Australian energy landscape is getting ever more interesting. This week Malcolm Turnbull’s government announced the national energy guarantee (Neg) scheme. The plan has been questioned since the day of its release by the opposition as well as the media. Today both the Labor and Greens said that the Neg is more likely to intensify the emissions and move Australia away from the Paris Agreement, rather than work towards it by reducing the carbon emissions generated by the energy industry.
It is quite sad to think about the excitement and hope when the Agreement was officially coming to life almost exactly a year ago. It is quite sad to think that the coal-addicted Australian government is still in the same place as it was a year ago. But the Neg is not the only carbon-friendly scheme looming over the Australian energy landscape. There is also the infamous Adani Carmichael mine, construction of which is to start sometime next week.
As the media report, majority of the public oppose the Adani mine, and what’s really interesting is that even among the One Nation voters “more oppose the mine going ahead (44.9%) than support it (37.7%).” This alone should give anybody some food for thought.
Despite the nationwide protests and rallies held in big and small cities across Australia in the beginning of October, the project is still likely to go ahead. Why is the Australian government ignoring its own country’s voice when its raising concerns about the financial, social and environmental aspects of the project?
I still find it hard to understand why the Australian government would be willing to go ahead with a coal mine that is likely to be obsolete too soon to make any significant profits (at least for Australia), would create only a 1,400 jobs while destroying the Great Barrier Reef and in turn the tourism industry in Northern Queensland (and potentially as many jobs as it will provide, or more), and also will put Australia on a pedestal for the environmentally backward-thinking countries led by the coal-lobbied elite on par with the USA.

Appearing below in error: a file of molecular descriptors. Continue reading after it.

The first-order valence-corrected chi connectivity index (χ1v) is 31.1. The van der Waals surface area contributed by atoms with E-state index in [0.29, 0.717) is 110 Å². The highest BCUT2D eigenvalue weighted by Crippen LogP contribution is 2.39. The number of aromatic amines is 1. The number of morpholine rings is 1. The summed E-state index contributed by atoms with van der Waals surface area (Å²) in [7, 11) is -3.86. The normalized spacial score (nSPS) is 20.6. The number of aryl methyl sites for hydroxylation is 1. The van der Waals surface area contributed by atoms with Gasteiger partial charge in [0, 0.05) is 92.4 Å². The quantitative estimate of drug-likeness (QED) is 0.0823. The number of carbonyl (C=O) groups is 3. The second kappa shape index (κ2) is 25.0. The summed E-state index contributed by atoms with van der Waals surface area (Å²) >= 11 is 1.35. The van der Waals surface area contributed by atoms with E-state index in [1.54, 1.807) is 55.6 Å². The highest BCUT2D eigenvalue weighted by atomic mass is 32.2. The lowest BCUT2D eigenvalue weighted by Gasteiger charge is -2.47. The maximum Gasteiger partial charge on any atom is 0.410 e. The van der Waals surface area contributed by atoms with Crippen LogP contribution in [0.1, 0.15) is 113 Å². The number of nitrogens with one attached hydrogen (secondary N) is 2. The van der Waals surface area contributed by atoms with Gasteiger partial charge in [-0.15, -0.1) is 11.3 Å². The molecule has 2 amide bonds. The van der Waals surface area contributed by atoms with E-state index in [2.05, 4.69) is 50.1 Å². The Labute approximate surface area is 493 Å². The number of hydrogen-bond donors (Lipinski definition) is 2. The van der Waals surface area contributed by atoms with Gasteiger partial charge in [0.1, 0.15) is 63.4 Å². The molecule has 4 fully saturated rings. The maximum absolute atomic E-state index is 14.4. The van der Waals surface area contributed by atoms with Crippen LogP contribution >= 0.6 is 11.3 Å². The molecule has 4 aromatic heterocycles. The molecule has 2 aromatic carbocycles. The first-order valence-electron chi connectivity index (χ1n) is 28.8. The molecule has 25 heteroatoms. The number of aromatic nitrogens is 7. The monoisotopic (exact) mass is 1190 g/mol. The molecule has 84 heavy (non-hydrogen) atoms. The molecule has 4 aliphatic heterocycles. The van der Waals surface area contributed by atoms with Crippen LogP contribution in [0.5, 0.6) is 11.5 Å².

The only reason I can think of is that Adani must be really good at promising a safe refuge on Mars when Australia is turned into one big desert after the temperatures rise even more thanks to the about to be built largest coal mine the world – the Adani Carmichael mine.
Another interesting aspect is that Adani Group is an Indian family business, which also has ambitions to be the single biggest generator of solar energy in India. Even if you know about their bad environmental record in their home country, you might still wonder – why would they want to invest in coal if it seems like they should know that it is a thing of the past?
The answer could be in the promised $1 billion federal loan to build the plant and the recently reported tax havens the Adani business is using for its operations. If the project goes ahead, it could not only mean that the Indian energy mogul will get a $1 billion subsidy, but also that even if the coal plant is not producing any profits after it starts running, the company can perform one of its well-rehearsed tricks and earn by lending funds to their own mine (just like they did with Linc Energy when dealing with the Carmichael mine). Some say Adani family could even earn up to extra $3 billion from the deal at the expense of its shareholders.
I understand that every business wants to have profits and that’s fair. But what I don’t understand is how businesses (as well as politicians who are supposed to be representing their voters’ best interests) sacrifice long-term existence and well-being for short-term (personal) gain. I guess the most well-off who most often wield the power to make such decisions are always going to somehow figure it out and secure their own future (what are the tax havens and Mars for, after all).
This is the ad that pops up after searching for Adani on Google. I would say that the ad is not wrong at all – with the help of Australian politicians and taxpayers, Adani is building a happy nation indeed. However, it is worth asking whether it is the Australian one we are talking about.